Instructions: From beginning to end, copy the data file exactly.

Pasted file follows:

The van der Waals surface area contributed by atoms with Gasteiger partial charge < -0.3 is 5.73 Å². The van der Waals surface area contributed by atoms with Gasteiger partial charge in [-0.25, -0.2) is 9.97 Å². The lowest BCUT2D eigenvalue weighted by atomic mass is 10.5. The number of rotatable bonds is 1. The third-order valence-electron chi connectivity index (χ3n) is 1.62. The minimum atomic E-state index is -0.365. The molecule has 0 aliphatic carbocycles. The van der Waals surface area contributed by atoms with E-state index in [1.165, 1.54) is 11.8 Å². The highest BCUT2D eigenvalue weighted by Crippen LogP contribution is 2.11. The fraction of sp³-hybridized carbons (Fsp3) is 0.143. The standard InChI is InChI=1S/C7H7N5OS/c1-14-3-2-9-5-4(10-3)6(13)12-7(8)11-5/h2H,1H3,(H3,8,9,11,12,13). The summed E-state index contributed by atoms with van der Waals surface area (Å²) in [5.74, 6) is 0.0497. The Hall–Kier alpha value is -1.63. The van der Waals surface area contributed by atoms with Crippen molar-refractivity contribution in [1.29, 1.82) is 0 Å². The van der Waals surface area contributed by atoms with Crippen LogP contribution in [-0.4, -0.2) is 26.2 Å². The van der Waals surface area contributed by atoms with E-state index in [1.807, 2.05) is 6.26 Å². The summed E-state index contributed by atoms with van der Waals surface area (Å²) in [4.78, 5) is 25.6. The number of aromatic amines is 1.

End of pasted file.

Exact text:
The van der Waals surface area contributed by atoms with Gasteiger partial charge < -0.3 is 5.73 Å². The van der Waals surface area contributed by atoms with Gasteiger partial charge in [-0.25, -0.2) is 9.97 Å². The lowest BCUT2D eigenvalue weighted by atomic mass is 10.5. The number of rotatable bonds is 1. The third-order valence-electron chi connectivity index (χ3n) is 1.62. The minimum atomic E-state index is -0.365. The molecule has 0 aliphatic carbocycles. The van der Waals surface area contributed by atoms with E-state index in [1.165, 1.54) is 11.8 Å². The highest BCUT2D eigenvalue weighted by Crippen LogP contribution is 2.11. The fraction of sp³-hybridized carbons (Fsp3) is 0.143. The standard InChI is InChI=1S/C7H7N5OS/c1-14-3-2-9-5-4(10-3)6(13)12-7(8)11-5/h2H,1H3,(H3,8,9,11,12,13). The summed E-state index contributed by atoms with van der Waals surface area (Å²) in [5.74, 6) is 0.0497. The Hall–Kier alpha value is -1.63. The van der Waals surface area contributed by atoms with Crippen molar-refractivity contribution in [1.29, 1.82) is 0 Å². The van der Waals surface area contributed by atoms with Crippen LogP contribution in [-0.4, -0.2) is 26.2 Å². The van der Waals surface area contributed by atoms with E-state index in [1.807, 2.05) is 6.26 Å². The summed E-state index contributed by atoms with van der Waals surface area (Å²) in [4.78, 5) is 25.6. The number of aromatic amines is 1.